Your senior management wants metrics. Specifically, they want to know whether all this money they've invested in your training program is well spent. Sometimes, it's a challenge to demonstrate whether your training is actually working, at least beyond sending a training evaluation survey to find out whether your employees like the training itself and understand the content. Are they applying their knowledge in a way that impacts your company's bottom line?
According to Donald L. Kirkpatrick’s model on training evaluation, the Revised “Four Levels of Evaluation”, we need to first find out what success means to our senior management. Allow them to define their expectations for the training program. Then we need to identify which metrics demonstrate that those expectations are being met.
For those of you who are not familiar with the original Four Levels, this is what they are:
Kirkpatrick's Four Levels of Training Evaluation
To what degree did the learners react favorably to the training experience?
To what degree did the learners acquire the intended knowledge, skills, and attitudes as a result of the training?
To what degree did the learners apply what they learned back on the job?
To what degree did the targeted outcomes occur as a result of the training experience and follow-up reinforcement?
Here's a handy chart.
Kirkpatrick’s revision of the Four Levels starts with defining what the results, or return on expectations should be. The process then moves backwards through the four levels in sequence, building a “chain of evidence” with data from all four of the levels. The “chain of evidence” supports the results, showing the value learning and reinforcement has provided to the business. Kirkpatrick calls this Return on Expectations, or ROE.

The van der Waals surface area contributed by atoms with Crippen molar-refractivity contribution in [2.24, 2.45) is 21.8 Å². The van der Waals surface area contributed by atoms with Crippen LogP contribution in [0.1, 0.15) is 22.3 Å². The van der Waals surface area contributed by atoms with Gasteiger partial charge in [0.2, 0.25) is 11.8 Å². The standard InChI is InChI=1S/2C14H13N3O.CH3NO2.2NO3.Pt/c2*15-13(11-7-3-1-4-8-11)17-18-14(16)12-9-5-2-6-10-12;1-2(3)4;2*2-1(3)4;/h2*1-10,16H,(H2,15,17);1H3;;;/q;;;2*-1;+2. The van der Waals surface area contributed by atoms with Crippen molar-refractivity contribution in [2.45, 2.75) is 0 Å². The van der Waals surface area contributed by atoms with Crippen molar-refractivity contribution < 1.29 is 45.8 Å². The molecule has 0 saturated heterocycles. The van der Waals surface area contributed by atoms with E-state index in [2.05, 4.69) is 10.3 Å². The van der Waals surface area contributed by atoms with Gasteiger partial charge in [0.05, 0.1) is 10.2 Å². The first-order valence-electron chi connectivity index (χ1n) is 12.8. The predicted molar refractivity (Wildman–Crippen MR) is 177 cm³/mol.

In the white paper, "The Kirkpatrick Four Levels: A Fresh Look after 50 years 1959-2009," James and Wendy Kirkpatrick take the model into the 21st century.
James and Wendy say the “true,” or “complete,” Kirkpatrick model is really both a planning and evaluation tool. They distinguish between the development of the plan to build, deliver, and evaluate training programs from the actual collection of data for the “chain of evidence.”
Their model is divided into two parts:
- Development of the plan to build effective programs and evaluation methodology (starting with Level 4: Results and working backward to Level 1: Reaction)
- Collecting data for the chain of evidence (starting with Level 1: Reaction and working forward through Level 4: Results).
Because James and Wendy’s diagrammatic representation is unavailable for use outside the Kirkpatrick Partners programs, here are eleven steps in table format that follow their model in their intended sequence.
The “upside-down” planning model’s efficiency is evident in Steps 1 through 4, as it:
- Starts with the expected results and quantifies them
- Defines the behaviors you want the people to exhibit to produce those results
- Determines the information or knowledge you need to provide to get the intended behaviors
- Determines the modality in which the training should be delivered to get a positive response.
James and Wendy have said that one of the problems with implementing the Four Levels has actually been that instructional designers have attempted to apply the four levels after a program has been developed and delivered. It's difficult to estimate training value that way.
What is the most important take-away from the “complete” model? Is it (1) the upside- down/right-side-up model or (2) is it using the Four Levels as an integral part of every phase of the training program? The answer could encompasses the two-pronged planning and data collection approach as well as consideration of all four levels from beginning to end—at every step in the training program design, execution, and measurement.